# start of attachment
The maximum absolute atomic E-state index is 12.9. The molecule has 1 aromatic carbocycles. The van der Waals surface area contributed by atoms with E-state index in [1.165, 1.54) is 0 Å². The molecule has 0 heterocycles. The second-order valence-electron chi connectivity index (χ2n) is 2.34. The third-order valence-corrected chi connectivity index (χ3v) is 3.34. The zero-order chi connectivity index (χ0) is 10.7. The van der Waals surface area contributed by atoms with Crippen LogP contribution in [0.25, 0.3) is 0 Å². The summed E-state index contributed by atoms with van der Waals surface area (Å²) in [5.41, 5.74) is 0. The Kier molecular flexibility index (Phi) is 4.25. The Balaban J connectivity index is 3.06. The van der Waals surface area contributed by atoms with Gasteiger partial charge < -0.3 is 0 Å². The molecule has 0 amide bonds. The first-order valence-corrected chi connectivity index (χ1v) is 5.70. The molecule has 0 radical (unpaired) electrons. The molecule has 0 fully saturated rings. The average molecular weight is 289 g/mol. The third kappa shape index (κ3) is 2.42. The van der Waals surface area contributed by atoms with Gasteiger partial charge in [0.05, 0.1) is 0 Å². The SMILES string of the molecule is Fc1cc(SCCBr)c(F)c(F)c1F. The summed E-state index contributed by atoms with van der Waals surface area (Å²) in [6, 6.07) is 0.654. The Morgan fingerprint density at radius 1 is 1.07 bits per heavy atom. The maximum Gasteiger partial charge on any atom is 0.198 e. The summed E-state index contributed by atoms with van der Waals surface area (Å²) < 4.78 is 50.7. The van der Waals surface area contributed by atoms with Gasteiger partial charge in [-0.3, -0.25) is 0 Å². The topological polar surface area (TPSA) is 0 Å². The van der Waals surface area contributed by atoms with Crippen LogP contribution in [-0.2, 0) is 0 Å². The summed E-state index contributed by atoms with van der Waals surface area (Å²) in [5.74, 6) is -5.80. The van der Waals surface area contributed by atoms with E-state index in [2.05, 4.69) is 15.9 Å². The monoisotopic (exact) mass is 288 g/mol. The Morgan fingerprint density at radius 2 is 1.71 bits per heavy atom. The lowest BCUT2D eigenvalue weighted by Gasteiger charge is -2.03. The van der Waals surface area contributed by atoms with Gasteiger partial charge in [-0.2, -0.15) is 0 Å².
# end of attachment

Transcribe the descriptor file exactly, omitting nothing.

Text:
The maximum absolute atomic E-state index is 12.9. The molecule has 1 aromatic carbocycles. The van der Waals surface area contributed by atoms with E-state index in [1.165, 1.54) is 0 Å². The molecule has 0 heterocycles. The second-order valence-electron chi connectivity index (χ2n) is 2.34. The third-order valence-corrected chi connectivity index (χ3v) is 3.34. The zero-order chi connectivity index (χ0) is 10.7. The van der Waals surface area contributed by atoms with Crippen LogP contribution in [0.25, 0.3) is 0 Å². The summed E-state index contributed by atoms with van der Waals surface area (Å²) in [5.41, 5.74) is 0. The Kier molecular flexibility index (Phi) is 4.25. The Balaban J connectivity index is 3.06. The van der Waals surface area contributed by atoms with Gasteiger partial charge < -0.3 is 0 Å². The molecule has 0 amide bonds. The first-order valence-corrected chi connectivity index (χ1v) is 5.70. The molecule has 0 radical (unpaired) electrons. The molecule has 0 fully saturated rings. The average molecular weight is 289 g/mol. The third kappa shape index (κ3) is 2.42. The van der Waals surface area contributed by atoms with Gasteiger partial charge in [0.05, 0.1) is 0 Å². The SMILES string of the molecule is Fc1cc(SCCBr)c(F)c(F)c1F. The summed E-state index contributed by atoms with van der Waals surface area (Å²) in [6, 6.07) is 0.654. The Morgan fingerprint density at radius 1 is 1.07 bits per heavy atom. The maximum Gasteiger partial charge on any atom is 0.198 e. The summed E-state index contributed by atoms with van der Waals surface area (Å²) < 4.78 is 50.7. The van der Waals surface area contributed by atoms with Gasteiger partial charge in [-0.3, -0.25) is 0 Å². The topological polar surface area (TPSA) is 0 Å². The van der Waals surface area contributed by atoms with Crippen LogP contribution in [-0.2, 0) is 0 Å². The summed E-state index contributed by atoms with van der Waals surface area (Å²) in [5.74, 6) is -5.80. The van der Waals surface area contributed by atoms with E-state index in [2.05, 4.69) is 15.9 Å². The monoisotopic (exact) mass is 288 g/mol. The Morgan fingerprint density at radius 2 is 1.71 bits per heavy atom. The lowest BCUT2D eigenvalue weighted by Gasteiger charge is -2.03. The van der Waals surface area contributed by atoms with Gasteiger partial charge in [-0.2, -0.15) is 0 Å².